Noontime Organ Recital

Noontime Organ Recital
October 23
12:30 PM to 1:10 PM

October 23 Organist:  Michael Ferguson

Prelude and Fugue in G Major                                                                         J.S. Bach (1685-1750)
                        Blithe Bells                                                                      Percy Grainger (1882-1961)
                        Suite in D Minor, Op. 14                                                  Edward Elgar (1857-1934)
                        (or: “Vesper Voluntaries, No. 26”)
                   &nbs

Every so often, a great artist creates a gem that somehow gets lost in the shuffle. Overlooked and mis-appreciated, Elgar’s so-called “Vesper Voluntaries” are just such an item. Overlooked—not least for being originally published (by Osborn & Tuckwood) as volume 26 of an undistinguished series, every one of them entitled “Vesper Voluntaries,” consisting of “the best and cheapest” church voluntaries, by a long list of perfectly obscure composers, the likes of Beazly, Greenish, Carnall, Boggetti, Horspool, and—as of then—Edward Elgar. Overlooked also, for being out of print for most of the 129 years since appearing in 1890. And mis-appreciated, mostly because the publisher’s vague and in this case misleading title is definitely the wrong setting for this gem.
   When the work was republished c. 1910 by Ascherberg, Hopwood & Crew, Elgar took the opportunity to reset his lost gem as “Suite in D Minor, Opus 14.” This title gives a much better idea of what he had created: a continuous suite of pieces, framed with an introduction and coda, artfully varied by mood and color, and unified by key and the use of cyclical themes.
   Since Elgar only ever composed one other organ work, the later Sonata, this “new” organ work makes a most welcome addition to the repertoire. Though the “orchestral” sonata, so very grand and expansive, easily dwarfs the “chamber music” of this new suite, it in no way transcends the intimate warmth of the suite’s brilliantly paced set of miniatures. Written by a just-married young man of 32 about to leave his native Worcestershire for the wider world, this Suite—perhaps better than other of his works—reveals the “dreamy child” who used to sit in the reeds by the Severn River with his paper, trying to compose, all the while “longing for something very great—source, texture and all else unknown.” Indeed, great things came to him later on: a Coronation Ode for his king, the Symphonies, the Sea Pictures, and The Dream of Gerontius. And yet that unknown source and texture proved to be Elgar’s own great heart and soul, already evident in this overlooked gem, refracting the scenes of river and sky, trees and wind, so dear to that boy.  —MF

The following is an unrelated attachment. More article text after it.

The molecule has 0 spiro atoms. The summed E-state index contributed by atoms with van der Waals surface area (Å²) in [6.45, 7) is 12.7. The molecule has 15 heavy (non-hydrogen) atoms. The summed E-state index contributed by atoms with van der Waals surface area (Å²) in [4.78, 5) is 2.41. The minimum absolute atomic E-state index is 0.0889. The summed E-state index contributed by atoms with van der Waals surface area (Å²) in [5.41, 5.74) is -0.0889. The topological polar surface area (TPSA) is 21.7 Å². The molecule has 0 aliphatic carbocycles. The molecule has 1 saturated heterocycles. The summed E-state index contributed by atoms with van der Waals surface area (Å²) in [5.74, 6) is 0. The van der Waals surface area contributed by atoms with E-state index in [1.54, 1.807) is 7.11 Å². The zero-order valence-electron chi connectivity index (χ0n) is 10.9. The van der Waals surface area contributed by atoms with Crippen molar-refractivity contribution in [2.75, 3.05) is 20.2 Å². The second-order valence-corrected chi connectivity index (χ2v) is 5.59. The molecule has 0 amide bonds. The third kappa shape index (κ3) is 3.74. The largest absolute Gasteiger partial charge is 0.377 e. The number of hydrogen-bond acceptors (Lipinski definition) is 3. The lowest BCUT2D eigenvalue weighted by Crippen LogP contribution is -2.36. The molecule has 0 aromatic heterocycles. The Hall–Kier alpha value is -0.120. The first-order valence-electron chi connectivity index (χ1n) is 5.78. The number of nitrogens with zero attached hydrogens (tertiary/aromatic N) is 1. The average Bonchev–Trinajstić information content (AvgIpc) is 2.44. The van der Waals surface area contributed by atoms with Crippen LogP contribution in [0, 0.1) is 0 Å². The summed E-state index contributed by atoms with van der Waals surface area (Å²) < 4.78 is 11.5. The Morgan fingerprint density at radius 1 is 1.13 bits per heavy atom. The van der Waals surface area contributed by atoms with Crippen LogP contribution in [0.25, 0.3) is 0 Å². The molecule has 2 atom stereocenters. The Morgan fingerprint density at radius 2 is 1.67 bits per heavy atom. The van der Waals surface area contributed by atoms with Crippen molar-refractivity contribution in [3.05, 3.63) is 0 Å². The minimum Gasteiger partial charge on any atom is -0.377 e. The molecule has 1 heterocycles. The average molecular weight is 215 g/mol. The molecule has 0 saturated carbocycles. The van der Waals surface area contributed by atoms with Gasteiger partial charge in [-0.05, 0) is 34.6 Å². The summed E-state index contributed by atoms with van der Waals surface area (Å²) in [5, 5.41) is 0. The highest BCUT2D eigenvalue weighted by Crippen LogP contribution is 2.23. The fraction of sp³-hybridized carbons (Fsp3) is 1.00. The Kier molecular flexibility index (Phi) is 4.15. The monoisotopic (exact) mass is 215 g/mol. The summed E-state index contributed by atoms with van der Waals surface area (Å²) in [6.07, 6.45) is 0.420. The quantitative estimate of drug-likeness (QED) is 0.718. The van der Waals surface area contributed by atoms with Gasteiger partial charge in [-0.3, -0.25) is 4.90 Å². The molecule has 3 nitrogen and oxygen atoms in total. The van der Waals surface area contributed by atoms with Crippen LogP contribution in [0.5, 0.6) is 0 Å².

Michael Ferguson is an organist, teacher, writer, and composer.  He is Music Minister of Saint John in the Wilderness Episcopal Church, White Bear Lake, where he directs and accompanies the choirs.  He studied piano with Marcia and Bernhard Weiser, organ with Edward Berryman, and composition with Jean Langlais.  A St. Paul native, Michael’s compositions have been performed worldwide, including at Notre Dame Cathedral, Paris.  He has performed as organist in recital at Westminster Cathedral, London.  His compositions and performances can be heard on YouTube, and scores of his music are available through Birolius.com, including his organ transcription of Blithe Bells, featured on today’s program. 

At St. Olaf, we are blessed to have a magnificent 67-rank pipe organ. This fall, it will be showcased in a series of recitals on Wednesday afternoons, immediately following the noon Mass.
Come hear the organ thunder with might and whisper gently as talented organists showcase a variety of repertoire.

Wednesday Organ Recitals run from September 18 through December 4, and will be approx. 30-40 minutes long.
Freewill donation.

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ST. OLAF CATHOLIC CHURCH
215 S. 8TH STREET, MINNEAPOLIS, MINNESOTA 55402
612-332-7471
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